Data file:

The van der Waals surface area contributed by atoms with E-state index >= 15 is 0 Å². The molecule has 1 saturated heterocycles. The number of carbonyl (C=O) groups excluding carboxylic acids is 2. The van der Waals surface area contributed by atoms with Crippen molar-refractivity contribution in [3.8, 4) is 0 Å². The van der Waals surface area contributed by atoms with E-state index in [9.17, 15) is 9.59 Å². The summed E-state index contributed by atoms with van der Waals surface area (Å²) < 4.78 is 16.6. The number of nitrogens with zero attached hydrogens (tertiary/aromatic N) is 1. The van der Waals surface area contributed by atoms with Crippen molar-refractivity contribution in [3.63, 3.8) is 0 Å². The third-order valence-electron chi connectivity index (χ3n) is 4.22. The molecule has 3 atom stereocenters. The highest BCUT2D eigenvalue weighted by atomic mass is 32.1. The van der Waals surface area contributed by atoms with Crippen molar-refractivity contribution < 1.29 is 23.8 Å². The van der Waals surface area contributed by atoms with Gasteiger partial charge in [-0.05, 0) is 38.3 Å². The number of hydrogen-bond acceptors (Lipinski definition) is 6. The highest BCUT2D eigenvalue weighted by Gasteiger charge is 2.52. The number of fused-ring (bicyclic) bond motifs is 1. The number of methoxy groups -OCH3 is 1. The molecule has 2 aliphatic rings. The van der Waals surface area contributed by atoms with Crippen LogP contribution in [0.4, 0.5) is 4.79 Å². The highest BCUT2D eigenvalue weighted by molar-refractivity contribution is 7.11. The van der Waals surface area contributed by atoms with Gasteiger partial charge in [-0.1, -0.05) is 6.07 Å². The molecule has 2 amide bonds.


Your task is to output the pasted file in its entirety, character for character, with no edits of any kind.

The van der Waals surface area contributed by atoms with E-state index >= 15 is 0 Å². The molecule has 1 saturated heterocycles. The number of carbonyl (C=O) groups excluding carboxylic acids is 2. The van der Waals surface area contributed by atoms with Crippen molar-refractivity contribution in [3.8, 4) is 0 Å². The van der Waals surface area contributed by atoms with E-state index in [9.17, 15) is 9.59 Å². The summed E-state index contributed by atoms with van der Waals surface area (Å²) < 4.78 is 16.6. The number of nitrogens with zero attached hydrogens (tertiary/aromatic N) is 1. The van der Waals surface area contributed by atoms with Crippen molar-refractivity contribution in [3.63, 3.8) is 0 Å². The third-order valence-electron chi connectivity index (χ3n) is 4.22. The molecule has 3 atom stereocenters. The highest BCUT2D eigenvalue weighted by atomic mass is 32.1. The van der Waals surface area contributed by atoms with Crippen molar-refractivity contribution < 1.29 is 23.8 Å². The van der Waals surface area contributed by atoms with Gasteiger partial charge in [-0.05, 0) is 38.3 Å². The number of hydrogen-bond acceptors (Lipinski definition) is 6. The highest BCUT2D eigenvalue weighted by Gasteiger charge is 2.52. The number of fused-ring (bicyclic) bond motifs is 1. The number of methoxy groups -OCH3 is 1. The molecule has 2 aliphatic rings. The van der Waals surface area contributed by atoms with Crippen LogP contribution in [0.4, 0.5) is 4.79 Å². The highest BCUT2D eigenvalue weighted by molar-refractivity contribution is 7.11. The van der Waals surface area contributed by atoms with Gasteiger partial charge in [-0.1, -0.05) is 6.07 Å². The molecule has 2 amide bonds.